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Recipe by [personal profile] mirabehn's suggestion, after I invented it to feed them the other day. Makes a very thick soup to serve 4, more or less.

Take 4 largish onions (I used two red & two yellow, because that's what I had): chop & sautee them until soft & tasty.
Open & drain a tin of black beans (black turtle beans) and make up 500ml or so of stock. I used gluten-free veg stock, but if you don't need that then beef stock works very well indeed.
Scatter thyme liberally. Turn up the heat, & slosh a generous, er, slosh of brandy in. When it's bubbled off and smelling lovely, tip in the beans and the stock, and top up with about 200 or 300ml of beer. I used Bombardier, but anything on the darkish end of bitter works well, or stout.
Cover and leave to cook for 20 minutes or so.
Put in noodles, let them cook, and it's ready!

If you want to eat it the traditional way, put a slice of soft white bread and some mature cheddar in the bottom of the bowl before pouring the soup over.

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It's been nearly ten years since I disposed of books in any quantity (ie. anything approaching 5% or so of the collection) so it's time for another cull. They come in three main categories, and if any of you want any of them, sing out now! Otherwise, they'll go to a charity shop when I have the spoons. I don't want anything for them (unless it's really valuable to you for some odd reason, in which case mine's a pint of IPA) but I can't do postage. Happy to meet up and hand things over, if you're within range or we're going to be meeting anyway in the next month or two.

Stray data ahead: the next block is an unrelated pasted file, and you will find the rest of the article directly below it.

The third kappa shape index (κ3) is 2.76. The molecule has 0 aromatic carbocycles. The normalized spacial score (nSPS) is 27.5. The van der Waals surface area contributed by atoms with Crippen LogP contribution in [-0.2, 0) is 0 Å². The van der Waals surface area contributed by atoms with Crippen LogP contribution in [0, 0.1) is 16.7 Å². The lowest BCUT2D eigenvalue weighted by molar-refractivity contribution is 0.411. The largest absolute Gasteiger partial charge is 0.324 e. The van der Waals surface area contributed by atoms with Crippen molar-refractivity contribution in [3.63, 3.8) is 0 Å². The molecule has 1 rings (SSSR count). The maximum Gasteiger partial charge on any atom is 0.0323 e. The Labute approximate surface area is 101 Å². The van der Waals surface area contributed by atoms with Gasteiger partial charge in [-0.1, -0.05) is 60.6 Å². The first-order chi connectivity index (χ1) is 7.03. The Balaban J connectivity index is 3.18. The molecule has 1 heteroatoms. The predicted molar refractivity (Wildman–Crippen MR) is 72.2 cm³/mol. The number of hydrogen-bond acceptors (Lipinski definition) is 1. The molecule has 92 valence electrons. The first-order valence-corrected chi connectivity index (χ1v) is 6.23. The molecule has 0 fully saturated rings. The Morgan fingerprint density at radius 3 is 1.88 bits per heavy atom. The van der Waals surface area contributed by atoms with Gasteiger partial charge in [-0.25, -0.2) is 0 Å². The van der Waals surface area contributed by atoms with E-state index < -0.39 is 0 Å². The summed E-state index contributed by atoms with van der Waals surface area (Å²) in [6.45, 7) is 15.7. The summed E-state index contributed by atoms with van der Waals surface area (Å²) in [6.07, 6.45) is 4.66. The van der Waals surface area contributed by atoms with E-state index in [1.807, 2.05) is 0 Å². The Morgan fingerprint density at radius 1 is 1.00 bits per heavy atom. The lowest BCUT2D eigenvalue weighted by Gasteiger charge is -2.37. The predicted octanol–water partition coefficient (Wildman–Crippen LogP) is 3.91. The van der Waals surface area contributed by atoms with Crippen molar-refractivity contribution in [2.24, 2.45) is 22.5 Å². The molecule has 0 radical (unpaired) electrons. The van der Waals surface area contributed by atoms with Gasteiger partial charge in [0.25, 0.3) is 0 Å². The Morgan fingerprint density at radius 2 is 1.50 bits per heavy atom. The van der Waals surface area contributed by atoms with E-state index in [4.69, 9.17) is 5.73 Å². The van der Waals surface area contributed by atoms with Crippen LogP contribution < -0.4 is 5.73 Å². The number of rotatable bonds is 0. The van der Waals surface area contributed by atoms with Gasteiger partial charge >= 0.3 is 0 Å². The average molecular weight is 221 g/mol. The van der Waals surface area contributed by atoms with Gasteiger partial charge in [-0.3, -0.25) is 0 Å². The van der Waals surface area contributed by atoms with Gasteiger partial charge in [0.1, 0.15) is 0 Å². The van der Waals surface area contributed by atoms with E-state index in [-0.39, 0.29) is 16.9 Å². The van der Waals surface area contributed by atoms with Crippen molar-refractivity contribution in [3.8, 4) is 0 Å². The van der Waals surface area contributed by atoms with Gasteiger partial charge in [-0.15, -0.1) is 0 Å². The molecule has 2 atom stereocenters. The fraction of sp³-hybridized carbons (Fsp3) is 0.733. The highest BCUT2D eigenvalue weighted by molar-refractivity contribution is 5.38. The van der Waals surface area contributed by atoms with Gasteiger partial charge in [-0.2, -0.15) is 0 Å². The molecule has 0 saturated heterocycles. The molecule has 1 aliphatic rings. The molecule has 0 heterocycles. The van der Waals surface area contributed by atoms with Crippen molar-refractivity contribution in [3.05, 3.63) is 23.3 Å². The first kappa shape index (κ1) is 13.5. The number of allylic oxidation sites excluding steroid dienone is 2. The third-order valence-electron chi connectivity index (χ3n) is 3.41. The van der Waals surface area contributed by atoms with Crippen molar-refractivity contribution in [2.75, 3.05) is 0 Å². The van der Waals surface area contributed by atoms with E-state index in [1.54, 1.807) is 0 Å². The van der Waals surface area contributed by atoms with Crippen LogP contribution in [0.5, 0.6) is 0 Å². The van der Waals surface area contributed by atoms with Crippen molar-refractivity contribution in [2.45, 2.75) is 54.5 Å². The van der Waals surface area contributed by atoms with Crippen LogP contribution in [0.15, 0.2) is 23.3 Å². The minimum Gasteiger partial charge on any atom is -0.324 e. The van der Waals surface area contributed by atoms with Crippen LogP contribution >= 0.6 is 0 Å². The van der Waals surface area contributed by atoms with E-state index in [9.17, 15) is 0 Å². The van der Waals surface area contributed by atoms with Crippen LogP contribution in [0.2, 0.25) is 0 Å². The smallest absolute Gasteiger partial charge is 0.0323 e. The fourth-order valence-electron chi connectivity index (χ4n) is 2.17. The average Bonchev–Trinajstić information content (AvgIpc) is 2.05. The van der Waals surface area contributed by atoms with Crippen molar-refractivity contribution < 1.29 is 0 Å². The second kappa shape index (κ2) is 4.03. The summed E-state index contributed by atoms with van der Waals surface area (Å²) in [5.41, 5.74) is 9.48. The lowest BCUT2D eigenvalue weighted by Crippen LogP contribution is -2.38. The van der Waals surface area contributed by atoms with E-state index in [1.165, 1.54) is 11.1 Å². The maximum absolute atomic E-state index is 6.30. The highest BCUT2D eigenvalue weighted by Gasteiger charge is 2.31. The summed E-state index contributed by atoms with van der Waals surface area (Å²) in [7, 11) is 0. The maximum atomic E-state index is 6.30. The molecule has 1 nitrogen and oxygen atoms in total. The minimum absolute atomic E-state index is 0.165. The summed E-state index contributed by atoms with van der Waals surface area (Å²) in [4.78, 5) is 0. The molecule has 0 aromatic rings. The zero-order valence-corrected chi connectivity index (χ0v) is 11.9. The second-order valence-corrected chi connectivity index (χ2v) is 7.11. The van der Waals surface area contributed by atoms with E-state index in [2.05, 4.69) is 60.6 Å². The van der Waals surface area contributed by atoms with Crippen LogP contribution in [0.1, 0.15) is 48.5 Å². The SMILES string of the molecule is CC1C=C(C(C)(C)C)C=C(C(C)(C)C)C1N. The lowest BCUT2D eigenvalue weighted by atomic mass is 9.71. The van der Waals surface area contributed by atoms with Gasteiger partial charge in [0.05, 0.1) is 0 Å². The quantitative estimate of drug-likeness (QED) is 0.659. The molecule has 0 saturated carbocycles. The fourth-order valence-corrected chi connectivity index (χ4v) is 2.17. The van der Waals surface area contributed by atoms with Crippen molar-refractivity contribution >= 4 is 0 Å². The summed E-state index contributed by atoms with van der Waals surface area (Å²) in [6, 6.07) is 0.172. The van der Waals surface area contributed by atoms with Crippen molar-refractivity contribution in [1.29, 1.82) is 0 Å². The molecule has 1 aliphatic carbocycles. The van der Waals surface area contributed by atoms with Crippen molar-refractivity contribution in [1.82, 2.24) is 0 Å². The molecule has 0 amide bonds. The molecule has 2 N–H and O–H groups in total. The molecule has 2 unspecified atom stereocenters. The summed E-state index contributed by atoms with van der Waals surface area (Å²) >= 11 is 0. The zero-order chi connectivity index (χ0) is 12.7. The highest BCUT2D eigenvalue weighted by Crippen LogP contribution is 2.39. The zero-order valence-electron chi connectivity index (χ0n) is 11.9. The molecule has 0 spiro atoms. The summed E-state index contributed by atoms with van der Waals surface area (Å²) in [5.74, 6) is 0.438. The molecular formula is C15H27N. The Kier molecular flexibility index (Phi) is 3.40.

First, actual decent books I have duplicates of, or know I can find again in the unlikely event of actually wanting to re-read them. Read more...Collapse )
Second, half-decent tat and books I don't want but someone might. Read more...Collapse )
Third, there's a crate or so of things I have trouble imagining anyone, anywhere, ever wanting to read. (Not exhaustive, mostly listed for comedic effect.) Read more...Collapse )

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I went to a talk by Vinay Gupta last night, and have written up my notes over on Eithin. It's long, so I'm not going to copy it all here, but it was absolutely fascinating.

Important question to ask: whether the future actually is amenable to analysis. Strict rationality and utilitarianism will inevitably fail, so at some point you will have to make decisions on moral grounds instead (is it better to save young people, or older people, or families? People here, or people there? To consider QALY, local priorities, or ripple effects?) And the thing which informs the moral frameworks we use to make those decisions is aesthetics. Quert: choice of beauty. Also, EO Wilson’s use of “concinnity”. That’s how we get the title of this series: truth and beauty. “I’m an engineer, and I think have a pretty good handle on truth by now, but I’m getting to level 80 and it’s full of artists! My artist friends are laughing at me, finally asking lots of questions. Join the club, white boy. …Beige boy.”